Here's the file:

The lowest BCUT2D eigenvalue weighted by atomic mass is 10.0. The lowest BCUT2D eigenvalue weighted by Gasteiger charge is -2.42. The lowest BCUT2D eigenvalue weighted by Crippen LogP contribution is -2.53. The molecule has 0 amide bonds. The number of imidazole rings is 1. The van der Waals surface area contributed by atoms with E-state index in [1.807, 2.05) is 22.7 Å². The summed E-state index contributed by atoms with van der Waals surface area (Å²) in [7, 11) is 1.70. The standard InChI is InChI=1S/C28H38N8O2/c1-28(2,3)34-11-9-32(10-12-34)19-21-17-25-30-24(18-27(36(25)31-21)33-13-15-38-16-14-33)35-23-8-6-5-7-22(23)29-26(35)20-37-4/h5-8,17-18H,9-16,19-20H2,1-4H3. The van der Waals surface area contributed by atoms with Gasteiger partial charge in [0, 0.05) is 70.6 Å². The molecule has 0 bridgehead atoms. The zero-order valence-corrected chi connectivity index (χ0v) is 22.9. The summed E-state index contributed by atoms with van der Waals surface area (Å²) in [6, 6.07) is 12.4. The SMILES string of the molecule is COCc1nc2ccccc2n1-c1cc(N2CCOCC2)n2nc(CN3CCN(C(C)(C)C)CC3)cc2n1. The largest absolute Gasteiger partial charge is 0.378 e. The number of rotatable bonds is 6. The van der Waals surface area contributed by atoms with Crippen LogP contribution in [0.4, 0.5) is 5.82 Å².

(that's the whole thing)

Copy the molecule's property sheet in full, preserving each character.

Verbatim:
The lowest BCUT2D eigenvalue weighted by atomic mass is 10.0. The lowest BCUT2D eigenvalue weighted by Gasteiger charge is -2.42. The lowest BCUT2D eigenvalue weighted by Crippen LogP contribution is -2.53. The molecule has 0 amide bonds. The number of imidazole rings is 1. The van der Waals surface area contributed by atoms with E-state index in [1.807, 2.05) is 22.7 Å². The summed E-state index contributed by atoms with van der Waals surface area (Å²) in [7, 11) is 1.70. The standard InChI is InChI=1S/C28H38N8O2/c1-28(2,3)34-11-9-32(10-12-34)19-21-17-25-30-24(18-27(36(25)31-21)33-13-15-38-16-14-33)35-23-8-6-5-7-22(23)29-26(35)20-37-4/h5-8,17-18H,9-16,19-20H2,1-4H3. The van der Waals surface area contributed by atoms with Gasteiger partial charge in [0, 0.05) is 70.6 Å². The molecule has 0 bridgehead atoms. The zero-order valence-corrected chi connectivity index (χ0v) is 22.9. The summed E-state index contributed by atoms with van der Waals surface area (Å²) in [6, 6.07) is 12.4. The SMILES string of the molecule is COCc1nc2ccccc2n1-c1cc(N2CCOCC2)n2nc(CN3CCN(C(C)(C)C)CC3)cc2n1. The largest absolute Gasteiger partial charge is 0.378 e. The number of rotatable bonds is 6. The van der Waals surface area contributed by atoms with Crippen LogP contribution in [0.4, 0.5) is 5.82 Å².